Living on high-mountain slopes amid the clouds, the Chachapoyas were known as the cloud people. The center of their world was at Kuelap. A huge stone fortress and a place of worship, perched 3000 meters above the Utcubamba River in the Amazonas region of northern Peru.
The fortress walls are nearly 600 meters in length and tower as high as 19 metres. Some stones weigh up to 3 tons. Within the walls are the ruins of over 400 buildings.
The site was settled in 600 AD and was occupied for 1000 years as a place of ceremonies and burials. (It is 600 years older than Peru’s most-famous ancient place: the Inca site of Micchu Picchu).
Chachapoyas was not a nation or an empire. It seems they were a federation of small states scattered across this mountainous territory. When the Inca arrived in the area in 1470 AD, they had trouble suppressing the Chachapoyas people. Twice they rebelled and had to be reconquered.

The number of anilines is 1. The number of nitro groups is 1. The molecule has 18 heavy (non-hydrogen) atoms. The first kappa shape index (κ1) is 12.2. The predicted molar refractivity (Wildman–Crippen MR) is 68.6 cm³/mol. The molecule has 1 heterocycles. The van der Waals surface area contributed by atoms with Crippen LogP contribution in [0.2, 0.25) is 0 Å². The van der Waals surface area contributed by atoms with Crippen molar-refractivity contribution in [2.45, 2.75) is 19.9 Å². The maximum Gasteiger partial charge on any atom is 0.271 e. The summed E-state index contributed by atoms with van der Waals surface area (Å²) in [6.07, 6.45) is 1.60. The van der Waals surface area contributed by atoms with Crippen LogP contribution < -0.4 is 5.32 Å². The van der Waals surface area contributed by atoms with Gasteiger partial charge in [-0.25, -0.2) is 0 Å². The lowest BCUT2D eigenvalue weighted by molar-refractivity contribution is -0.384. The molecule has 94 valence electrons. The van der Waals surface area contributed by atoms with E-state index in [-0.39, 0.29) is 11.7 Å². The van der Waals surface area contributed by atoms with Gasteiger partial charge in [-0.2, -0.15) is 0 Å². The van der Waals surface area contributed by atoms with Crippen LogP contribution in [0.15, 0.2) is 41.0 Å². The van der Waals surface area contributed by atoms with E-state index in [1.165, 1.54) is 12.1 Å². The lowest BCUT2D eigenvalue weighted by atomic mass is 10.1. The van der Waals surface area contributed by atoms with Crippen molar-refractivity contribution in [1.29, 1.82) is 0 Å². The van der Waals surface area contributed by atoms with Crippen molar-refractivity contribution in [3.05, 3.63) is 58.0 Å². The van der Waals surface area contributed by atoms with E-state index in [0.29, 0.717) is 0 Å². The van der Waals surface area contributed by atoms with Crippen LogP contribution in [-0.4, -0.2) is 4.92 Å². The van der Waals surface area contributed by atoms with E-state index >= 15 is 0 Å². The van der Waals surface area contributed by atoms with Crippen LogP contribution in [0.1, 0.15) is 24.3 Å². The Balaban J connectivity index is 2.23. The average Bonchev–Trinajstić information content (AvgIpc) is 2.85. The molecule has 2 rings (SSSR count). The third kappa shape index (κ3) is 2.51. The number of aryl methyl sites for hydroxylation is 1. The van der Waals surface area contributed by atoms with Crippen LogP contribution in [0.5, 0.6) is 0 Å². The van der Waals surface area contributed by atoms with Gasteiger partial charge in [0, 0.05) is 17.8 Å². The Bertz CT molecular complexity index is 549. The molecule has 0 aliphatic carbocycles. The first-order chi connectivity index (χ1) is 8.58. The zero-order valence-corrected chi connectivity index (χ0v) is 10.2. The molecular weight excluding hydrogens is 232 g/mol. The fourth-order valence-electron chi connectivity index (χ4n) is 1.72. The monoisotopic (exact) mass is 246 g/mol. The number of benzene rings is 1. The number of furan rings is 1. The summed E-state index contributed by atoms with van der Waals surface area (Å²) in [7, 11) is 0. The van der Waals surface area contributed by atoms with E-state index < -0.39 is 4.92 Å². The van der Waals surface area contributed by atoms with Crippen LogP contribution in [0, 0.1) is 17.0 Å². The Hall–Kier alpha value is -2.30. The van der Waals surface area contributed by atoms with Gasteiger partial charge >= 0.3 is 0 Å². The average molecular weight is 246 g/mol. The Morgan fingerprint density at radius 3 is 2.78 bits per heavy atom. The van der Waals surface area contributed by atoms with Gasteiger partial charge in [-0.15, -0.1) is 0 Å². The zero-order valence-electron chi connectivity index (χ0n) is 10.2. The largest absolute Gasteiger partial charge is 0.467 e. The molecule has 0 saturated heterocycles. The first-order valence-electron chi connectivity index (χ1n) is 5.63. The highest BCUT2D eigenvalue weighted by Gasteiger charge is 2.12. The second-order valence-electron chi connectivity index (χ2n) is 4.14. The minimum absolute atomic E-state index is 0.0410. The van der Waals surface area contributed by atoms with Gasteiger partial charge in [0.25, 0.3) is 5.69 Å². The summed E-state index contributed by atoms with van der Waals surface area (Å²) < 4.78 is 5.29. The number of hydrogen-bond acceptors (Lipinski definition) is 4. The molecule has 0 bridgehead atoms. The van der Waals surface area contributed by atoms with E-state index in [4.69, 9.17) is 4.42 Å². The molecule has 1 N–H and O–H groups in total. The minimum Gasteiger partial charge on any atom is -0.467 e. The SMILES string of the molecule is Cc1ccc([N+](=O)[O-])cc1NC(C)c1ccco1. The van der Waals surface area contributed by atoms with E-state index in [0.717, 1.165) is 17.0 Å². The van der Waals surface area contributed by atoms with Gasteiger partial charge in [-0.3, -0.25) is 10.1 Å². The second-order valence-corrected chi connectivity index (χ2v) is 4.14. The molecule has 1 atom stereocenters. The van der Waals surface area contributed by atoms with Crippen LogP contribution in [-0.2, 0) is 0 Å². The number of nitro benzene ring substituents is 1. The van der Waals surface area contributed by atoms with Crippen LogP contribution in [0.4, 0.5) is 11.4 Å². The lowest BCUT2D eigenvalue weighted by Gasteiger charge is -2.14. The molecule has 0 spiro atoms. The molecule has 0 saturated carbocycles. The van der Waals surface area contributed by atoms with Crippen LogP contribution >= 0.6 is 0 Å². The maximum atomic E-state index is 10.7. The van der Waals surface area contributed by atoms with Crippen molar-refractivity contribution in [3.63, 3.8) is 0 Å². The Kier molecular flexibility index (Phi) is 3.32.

The Chachapoyas were a trading people. Kuelap was located to take advantage of the river-canyon trade route between the people of the Pacific coast and the tribes of the Amazon interior.
Chachapoyas residences were also built on high slopes for defence, but also take advantage of the terrain to grow potatoes and maize.
According to Spanish accounts, the Chachapoyas were also known as Sorcerers, consuming herbs and hallucinogenics.
Scholars believe that as well as being a fortress to provide protection to villagers in times of need, it was also where a powerful aristocracy lived, whose primary function was to administer food production and provide religious leadership.
Travels in Peru – 2003